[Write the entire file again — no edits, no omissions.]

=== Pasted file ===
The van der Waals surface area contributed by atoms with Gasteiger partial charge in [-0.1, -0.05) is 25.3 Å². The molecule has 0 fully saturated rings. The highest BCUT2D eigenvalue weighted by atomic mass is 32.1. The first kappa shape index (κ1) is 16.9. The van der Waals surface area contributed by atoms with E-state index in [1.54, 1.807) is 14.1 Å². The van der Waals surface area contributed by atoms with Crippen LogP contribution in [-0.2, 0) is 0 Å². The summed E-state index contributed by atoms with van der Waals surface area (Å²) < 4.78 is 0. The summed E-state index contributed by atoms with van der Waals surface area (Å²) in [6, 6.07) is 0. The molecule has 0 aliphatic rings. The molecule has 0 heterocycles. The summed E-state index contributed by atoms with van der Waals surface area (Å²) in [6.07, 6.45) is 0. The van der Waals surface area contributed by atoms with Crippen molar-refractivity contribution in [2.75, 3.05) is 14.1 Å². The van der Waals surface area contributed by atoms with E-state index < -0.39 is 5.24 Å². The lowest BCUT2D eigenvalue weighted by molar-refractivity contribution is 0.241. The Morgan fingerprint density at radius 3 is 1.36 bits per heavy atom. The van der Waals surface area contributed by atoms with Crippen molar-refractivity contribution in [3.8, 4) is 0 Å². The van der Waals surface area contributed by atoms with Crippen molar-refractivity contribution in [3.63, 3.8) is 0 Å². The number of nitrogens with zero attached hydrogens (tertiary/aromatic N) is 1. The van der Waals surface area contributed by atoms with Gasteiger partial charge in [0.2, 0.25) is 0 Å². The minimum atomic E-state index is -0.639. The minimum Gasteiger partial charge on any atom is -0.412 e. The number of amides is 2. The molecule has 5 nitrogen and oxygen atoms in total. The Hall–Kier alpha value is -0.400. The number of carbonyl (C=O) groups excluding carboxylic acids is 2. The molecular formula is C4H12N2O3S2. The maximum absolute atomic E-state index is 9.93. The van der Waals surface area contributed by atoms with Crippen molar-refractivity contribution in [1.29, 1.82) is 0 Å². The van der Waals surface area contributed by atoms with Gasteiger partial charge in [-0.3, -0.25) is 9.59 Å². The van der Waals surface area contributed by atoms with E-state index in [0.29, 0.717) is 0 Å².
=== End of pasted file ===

The van der Waals surface area contributed by atoms with Gasteiger partial charge in [-0.1, -0.05) is 25.3 Å². The molecule has 0 fully saturated rings. The highest BCUT2D eigenvalue weighted by atomic mass is 32.1. The first kappa shape index (κ1) is 16.9. The van der Waals surface area contributed by atoms with E-state index in [1.54, 1.807) is 14.1 Å². The van der Waals surface area contributed by atoms with Crippen LogP contribution in [-0.2, 0) is 0 Å². The summed E-state index contributed by atoms with van der Waals surface area (Å²) < 4.78 is 0. The summed E-state index contributed by atoms with van der Waals surface area (Å²) in [6, 6.07) is 0. The molecule has 0 aliphatic rings. The molecule has 0 heterocycles. The summed E-state index contributed by atoms with van der Waals surface area (Å²) in [6.07, 6.45) is 0. The van der Waals surface area contributed by atoms with Crippen molar-refractivity contribution in [2.75, 3.05) is 14.1 Å². The van der Waals surface area contributed by atoms with E-state index < -0.39 is 5.24 Å². The lowest BCUT2D eigenvalue weighted by molar-refractivity contribution is 0.241. The Morgan fingerprint density at radius 3 is 1.36 bits per heavy atom. The van der Waals surface area contributed by atoms with Crippen molar-refractivity contribution in [3.8, 4) is 0 Å². The van der Waals surface area contributed by atoms with Crippen molar-refractivity contribution in [3.63, 3.8) is 0 Å². The number of nitrogens with zero attached hydrogens (tertiary/aromatic N) is 1. The van der Waals surface area contributed by atoms with Gasteiger partial charge in [0.2, 0.25) is 0 Å². The minimum atomic E-state index is -0.639. The minimum Gasteiger partial charge on any atom is -0.412 e. The number of amides is 2. The molecule has 5 nitrogen and oxygen atoms in total. The Hall–Kier alpha value is -0.400. The number of carbonyl (C=O) groups excluding carboxylic acids is 2. The molecular formula is C4H12N2O3S2. The maximum absolute atomic E-state index is 9.93. The van der Waals surface area contributed by atoms with Crippen molar-refractivity contribution in [1.29, 1.82) is 0 Å². The van der Waals surface area contributed by atoms with Gasteiger partial charge in [-0.3, -0.25) is 9.59 Å². The van der Waals surface area contributed by atoms with E-state index in [0.29, 0.717) is 0 Å².